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Entries in writing (5)


On Change

"Try not to resist the changes that come your way. Instead, let life live through you. And do not worry that your life is turned upside down. How do you know that the side you are used to is better than the one to come?" -Rumi

This quote sums up much of my past year. I've described it to some as having been turned upside down, everything shaken out of my pockets, and then put right side up, looking at everything with new eyes. It has been jolting (in a good way) and has reorganized my life- inside and out. Its rather incredible when these times happen. The fog begins to clear further, and we can see more honestly what IS as oppose to believing the illusions that we tell ourselves. Journaling is one of the catalyst for me. When I know I need to, I will sit and start "free writing" for 15 mins. This means that I just start writing whatever comes to mind and can't stop and check the internet or my phone or be distracted for 15 mins.  By then, I have broken through to where I will keep writing until everything comes out that needs to. Once I've emptied myself, I can better listen and the answers and insights come.


On the Changes of Writing

"The only man who behaved sensibly was my tailor; he took my measurements anew every time he saw me, while all the rest went on with their old measurements and expected me to fit them."
-George Bernard Shaw

It’s interesting how the way I write or what I write continues to change.  In grade school, it was very much a diary, pretty factual—this is what the day held and this is how it made me feel.  In high school, there was much more poetry, and, yes, even song lyrics.  The poems were generally raw and vacillated between being incredibly overt to vague and symbolic.  It was all deeply personal.  I moved on in college to writing quite frequently in third person.  If you happened upon one of my journals, you may have thought I was writing a series of short stories.  These actually happened.   They were my life and those of you who were a part of it had nicknames.  I distinctly remember the pretty boy, the best friend, and the activist.   And then I just began to write. it. all.  I wrote what happened, how I felt, how I thought others perceived it, how I hurt, what made me happy, what I wanted to do, what I wanted to quit doing, what my waking and sleeping dreams were, who I wanted to be and how I thought I could get there and on and on.  I included gratefulness and grief, hopes and rude awakenings.  The writing still continues to change.  The journals as of late have become deeply contemplative.  They are frequently filled with words that others have written—numerous quotes, advice from sages of many cultures and times, thoughts from a variety of topics that pique my interest.  I write bits of gratitude, persistent questions, vivid dreams, curious prayers mostly consisting of "You know better...Thy will be done", and subtle whispers that I’m learning to listen to.  I record the details of life that I feel like the Divine continues to use to get my attention, to wake me up.  I want to take note and not forget these small steps that I am trusting are leading me to Source.  I am breathing all the lessons in deeply and breathing out the heaviness and history that I once thought I had to carry.  Everything is new.  Each moment is new.  The writing remains a reflection of change, a reminder of growth, and motivation for deeper discoveries.  How have you seen your writing change?  How has the way you reflect and record changed?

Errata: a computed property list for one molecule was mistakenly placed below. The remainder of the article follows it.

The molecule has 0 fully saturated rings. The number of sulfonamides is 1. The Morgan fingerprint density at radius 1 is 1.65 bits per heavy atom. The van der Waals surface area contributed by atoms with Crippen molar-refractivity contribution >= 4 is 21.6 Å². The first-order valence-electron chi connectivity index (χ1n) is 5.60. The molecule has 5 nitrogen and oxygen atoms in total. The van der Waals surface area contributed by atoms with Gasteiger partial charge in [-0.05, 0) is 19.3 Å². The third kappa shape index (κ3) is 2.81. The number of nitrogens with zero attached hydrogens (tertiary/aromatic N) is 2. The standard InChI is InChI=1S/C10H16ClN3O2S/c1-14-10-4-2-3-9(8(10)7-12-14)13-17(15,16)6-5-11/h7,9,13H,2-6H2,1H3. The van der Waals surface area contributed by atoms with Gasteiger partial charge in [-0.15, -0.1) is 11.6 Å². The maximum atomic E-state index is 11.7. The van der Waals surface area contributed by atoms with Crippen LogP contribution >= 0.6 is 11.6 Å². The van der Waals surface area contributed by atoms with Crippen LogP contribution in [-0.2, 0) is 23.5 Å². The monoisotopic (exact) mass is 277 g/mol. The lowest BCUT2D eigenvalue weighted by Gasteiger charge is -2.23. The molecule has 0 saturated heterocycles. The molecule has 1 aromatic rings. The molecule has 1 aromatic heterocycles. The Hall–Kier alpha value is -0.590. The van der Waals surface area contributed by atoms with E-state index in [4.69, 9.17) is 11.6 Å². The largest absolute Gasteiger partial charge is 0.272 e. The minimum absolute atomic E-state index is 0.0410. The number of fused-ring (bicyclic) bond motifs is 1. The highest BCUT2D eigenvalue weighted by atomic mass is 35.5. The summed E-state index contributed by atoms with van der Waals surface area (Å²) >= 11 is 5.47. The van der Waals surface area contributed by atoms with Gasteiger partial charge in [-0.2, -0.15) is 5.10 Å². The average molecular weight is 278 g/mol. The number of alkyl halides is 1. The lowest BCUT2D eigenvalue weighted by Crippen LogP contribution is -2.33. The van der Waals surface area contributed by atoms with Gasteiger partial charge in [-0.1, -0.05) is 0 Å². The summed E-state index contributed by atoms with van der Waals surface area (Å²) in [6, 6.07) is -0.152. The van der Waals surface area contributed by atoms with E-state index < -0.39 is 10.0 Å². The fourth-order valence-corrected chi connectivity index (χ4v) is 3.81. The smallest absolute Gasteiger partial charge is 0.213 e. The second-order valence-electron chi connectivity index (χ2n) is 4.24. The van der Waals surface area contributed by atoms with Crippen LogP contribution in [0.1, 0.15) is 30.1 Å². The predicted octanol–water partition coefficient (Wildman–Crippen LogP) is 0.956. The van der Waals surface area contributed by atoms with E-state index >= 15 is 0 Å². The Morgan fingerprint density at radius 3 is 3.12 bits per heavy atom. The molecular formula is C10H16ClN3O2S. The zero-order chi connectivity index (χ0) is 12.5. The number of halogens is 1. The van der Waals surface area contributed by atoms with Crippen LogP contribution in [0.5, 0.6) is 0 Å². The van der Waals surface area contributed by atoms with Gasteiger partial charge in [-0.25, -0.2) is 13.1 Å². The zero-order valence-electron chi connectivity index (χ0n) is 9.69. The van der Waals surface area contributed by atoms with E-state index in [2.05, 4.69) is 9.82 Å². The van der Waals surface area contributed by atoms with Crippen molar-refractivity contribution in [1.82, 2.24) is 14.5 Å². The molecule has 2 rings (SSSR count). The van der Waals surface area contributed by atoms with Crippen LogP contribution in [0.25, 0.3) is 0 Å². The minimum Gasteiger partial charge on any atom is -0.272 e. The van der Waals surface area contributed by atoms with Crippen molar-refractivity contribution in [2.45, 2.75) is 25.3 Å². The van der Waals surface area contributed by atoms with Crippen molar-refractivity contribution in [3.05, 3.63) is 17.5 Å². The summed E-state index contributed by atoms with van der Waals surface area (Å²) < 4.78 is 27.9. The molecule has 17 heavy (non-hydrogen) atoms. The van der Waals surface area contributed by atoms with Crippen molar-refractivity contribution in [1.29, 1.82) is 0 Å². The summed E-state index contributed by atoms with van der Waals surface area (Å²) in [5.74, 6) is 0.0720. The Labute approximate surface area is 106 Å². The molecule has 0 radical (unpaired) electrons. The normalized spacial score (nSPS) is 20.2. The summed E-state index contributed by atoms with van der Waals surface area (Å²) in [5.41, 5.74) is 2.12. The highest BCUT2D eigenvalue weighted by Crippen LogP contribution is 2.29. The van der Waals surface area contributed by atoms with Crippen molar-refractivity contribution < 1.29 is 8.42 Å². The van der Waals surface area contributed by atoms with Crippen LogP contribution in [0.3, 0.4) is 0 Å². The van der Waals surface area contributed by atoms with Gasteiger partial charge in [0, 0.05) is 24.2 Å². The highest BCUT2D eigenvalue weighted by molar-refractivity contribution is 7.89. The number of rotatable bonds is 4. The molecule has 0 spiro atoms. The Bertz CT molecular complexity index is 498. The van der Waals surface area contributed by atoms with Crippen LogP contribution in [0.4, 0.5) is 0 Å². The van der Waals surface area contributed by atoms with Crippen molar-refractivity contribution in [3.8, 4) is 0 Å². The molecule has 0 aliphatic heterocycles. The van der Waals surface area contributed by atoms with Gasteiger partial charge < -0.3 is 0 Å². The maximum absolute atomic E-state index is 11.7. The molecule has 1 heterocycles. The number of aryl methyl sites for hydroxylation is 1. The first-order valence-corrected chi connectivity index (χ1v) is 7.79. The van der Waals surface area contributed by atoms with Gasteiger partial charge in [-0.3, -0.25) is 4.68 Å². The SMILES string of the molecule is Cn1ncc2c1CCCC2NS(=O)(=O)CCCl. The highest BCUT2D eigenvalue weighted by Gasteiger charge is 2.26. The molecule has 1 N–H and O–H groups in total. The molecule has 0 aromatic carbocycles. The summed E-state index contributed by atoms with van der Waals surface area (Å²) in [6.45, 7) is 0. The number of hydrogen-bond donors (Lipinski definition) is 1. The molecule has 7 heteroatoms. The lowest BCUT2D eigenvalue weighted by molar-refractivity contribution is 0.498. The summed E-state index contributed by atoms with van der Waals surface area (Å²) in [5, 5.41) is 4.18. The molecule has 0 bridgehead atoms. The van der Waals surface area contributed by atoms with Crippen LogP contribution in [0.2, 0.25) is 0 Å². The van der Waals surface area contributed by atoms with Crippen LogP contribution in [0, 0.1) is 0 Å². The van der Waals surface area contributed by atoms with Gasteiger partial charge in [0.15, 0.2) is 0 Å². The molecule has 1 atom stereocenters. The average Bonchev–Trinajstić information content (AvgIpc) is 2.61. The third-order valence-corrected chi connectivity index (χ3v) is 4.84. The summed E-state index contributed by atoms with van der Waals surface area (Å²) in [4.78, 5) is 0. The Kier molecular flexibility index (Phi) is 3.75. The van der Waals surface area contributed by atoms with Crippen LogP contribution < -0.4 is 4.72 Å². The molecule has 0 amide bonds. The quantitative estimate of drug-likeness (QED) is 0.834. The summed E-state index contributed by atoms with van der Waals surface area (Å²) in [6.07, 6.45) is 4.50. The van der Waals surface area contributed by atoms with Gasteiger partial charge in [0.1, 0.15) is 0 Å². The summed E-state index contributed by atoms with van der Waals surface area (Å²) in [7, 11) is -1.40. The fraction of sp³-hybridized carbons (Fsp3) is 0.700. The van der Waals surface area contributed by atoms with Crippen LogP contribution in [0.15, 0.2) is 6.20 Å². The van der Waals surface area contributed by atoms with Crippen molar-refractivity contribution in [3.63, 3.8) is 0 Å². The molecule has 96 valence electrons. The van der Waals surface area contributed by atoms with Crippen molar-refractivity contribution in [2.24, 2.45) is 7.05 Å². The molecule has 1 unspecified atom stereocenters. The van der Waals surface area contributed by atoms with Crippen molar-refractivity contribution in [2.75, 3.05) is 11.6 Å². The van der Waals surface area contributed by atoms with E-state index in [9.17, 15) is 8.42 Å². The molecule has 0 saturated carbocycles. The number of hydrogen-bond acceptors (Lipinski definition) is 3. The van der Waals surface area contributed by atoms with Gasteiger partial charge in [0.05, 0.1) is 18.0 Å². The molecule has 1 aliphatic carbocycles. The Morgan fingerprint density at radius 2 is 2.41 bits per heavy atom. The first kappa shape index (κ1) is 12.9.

Memory Book Ornament Stories